Data ScienceSQL

Here’s How to Run SQL in Jupyter Notebooks

This article was originally published on Towards Data Science on January 18th, 2020.

Let’s face the facts — databases are everywhere. Even though, when learning data science you’ve only dealt with CSVs, that will hardly resemble reality since most companies tend to store data into databases.

In today’s article, I quickly want to go over the concept of using Jupyter Notebooks or JupyterLab as a SQL IDE. Prior to this, I’ve worked with various Python libraries to connect to the database, but this nifty little trick will save you a bunch of time and typing.

After reading the article you will be able to execute any SQL query/procedure directly through the Notebook, and also to store the result of any query to a variable you can then use later in your analysis.

I don’t want to dwell any more with the intro, let’s jump straight into the good stuff.

A bit of Setup

To begin, you’ll need to install one library to make sure you can run SQL directly in the Notebooks, so paste the following into any Jupyter cell:

!pip install ipython-sql

When writing the article I was dealing with the Oracle database. If you are also, make sure cx_Oracle is installed. If not just quickly look online for a required library. In my opinion, those would be:

  • pyodbc — for SQL Server
  • mysql — for MySQL
  • psycopg2 — for PostgreSQL

Now we will use the sqlalchemy library to create an engine needed to connect to the database. This will be required only once per connection string — meaning you won’t have to do it each time when making a connection.

Here are some general-looking connection strings for various databases:

  • PostgreSQLpostgresql://scott:tiger@localhost/mydatabase
  • MySQLmysql://scott:tiger@localhost/foo
  • Oracleoracle://scott:tiger@
  • SQL Server: mssql+pyodbc://scott:tiger@mydsn
  • SQLite: sqlite:///foo.db

Here’ an example for Oracle DB:

Now we can load in previously installed SQL module:

And connect to the database with a connection string specified earlier. Notice how the column content is prefixed with the percent sign:

If you’ve got the same output as I did it means that everything went well and you are good to proceed!

Let’s Begin

Okay, now you’re ready to go. To start out I’ll show how to pass a multi-line SQL query to a Juypter cell. Without this magic commands, you would have to import various libraries, make a connection to the database, surround the query with brackets and then execute it, but now it’s just a matter of prefixing the code with %%sql or %sql which I will demonstrate below.

Mark entire cell as a SQL block

Let’s start with this one, as it will allow you to enter multi-line SQL statements. The only requirement is to make a %%sql prefix on the start. I’ve decided to select the first five rows from some table:

And yeah, that’s it! If you were to execute this cell this is the output you’d get:

It kind of looks like a Pandas DataFrame, but it isn’t, it only showcases how the table looks.

Single Line Statements — Store result to a Variable

You are not limited to multi-line statements, and you can store the result of a SQL query to a variable. Here you will have only one percent sign instead of two: %sql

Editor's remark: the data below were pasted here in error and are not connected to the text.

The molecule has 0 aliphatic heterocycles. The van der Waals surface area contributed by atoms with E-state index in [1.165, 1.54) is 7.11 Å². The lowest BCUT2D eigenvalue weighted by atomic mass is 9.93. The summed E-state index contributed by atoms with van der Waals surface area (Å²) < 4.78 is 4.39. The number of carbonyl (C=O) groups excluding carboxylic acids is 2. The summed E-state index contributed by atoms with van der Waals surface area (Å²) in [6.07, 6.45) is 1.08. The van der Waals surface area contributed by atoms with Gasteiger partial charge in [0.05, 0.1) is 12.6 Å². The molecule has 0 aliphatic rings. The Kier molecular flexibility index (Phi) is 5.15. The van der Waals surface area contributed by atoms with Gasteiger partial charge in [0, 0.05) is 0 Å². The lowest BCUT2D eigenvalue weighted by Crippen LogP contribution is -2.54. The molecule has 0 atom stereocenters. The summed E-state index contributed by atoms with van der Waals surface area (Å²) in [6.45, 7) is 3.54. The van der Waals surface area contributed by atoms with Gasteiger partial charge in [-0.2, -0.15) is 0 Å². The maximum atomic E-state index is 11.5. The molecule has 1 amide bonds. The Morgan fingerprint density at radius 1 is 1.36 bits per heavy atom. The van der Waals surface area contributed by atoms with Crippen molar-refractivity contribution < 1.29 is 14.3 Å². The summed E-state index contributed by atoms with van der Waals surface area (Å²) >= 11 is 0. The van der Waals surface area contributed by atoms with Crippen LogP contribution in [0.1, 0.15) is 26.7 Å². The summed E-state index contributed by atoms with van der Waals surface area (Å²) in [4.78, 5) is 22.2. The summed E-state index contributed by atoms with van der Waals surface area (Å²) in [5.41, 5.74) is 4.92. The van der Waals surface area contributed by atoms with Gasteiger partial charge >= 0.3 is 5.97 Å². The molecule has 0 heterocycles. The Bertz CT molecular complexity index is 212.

Let’s see this in action — I’m going to select a single value from a phone_number column:

You can see that if I print it, the output isn’t something you’d expect, and here’s how to address that issue:

It was just a matter of simple indexing, nothing to be worried about.

What else can you do?

It’s been all fun and games until now, but you might be wondering what else ipython-sql can provide to us. Well, a lot, and I’m gonna cover two things. This won’t blow your mind but are a good thing to know. Let’s start.

Converting to Pandas DataFrame

It’s just one nice additional feature of ipython-sql saving you a bit of time so you don’t have to make the conversion manually. I will select some set of data from the database and then call .DataFrame() method of it:

We can now check both the DataFrame and its type, just to verify everything is as expected:

Yeah, the data look right, the type is okay, so we can proceed.


Let’s say you’re in a hurry and want to quickly fetch some data from a database and make a bar chart. To demonstrate, I’ll import matplotliband make everything a bit bigger just for the sake of it, and then store a result of some SQL query to a variable.

Once done, you can call .bar() method to make a bar chart:

And the corresponding plot would look like this:

That’s quite nice for just a line of code, plotting-wise. Note that you could also use .pie() to show a pie chart — feel free to look for other options on your own.

Before you go

I don’t think that anything from the article had a wow-factor for you, but I also hope that you can appreciate the simplicity of performing database queries in this format.

This could also be an alternative to standard SQL IDE’s if performing queries is all you do and there’s no need for anything more advanced.

Anyhow, I hope you’ve managed to get something useful from the article. Thanks for reading.

Dario Radečić
Data scientist, blogger, and enthusiast. Passionate about deep learning, computer vision, and data-driven decision making.

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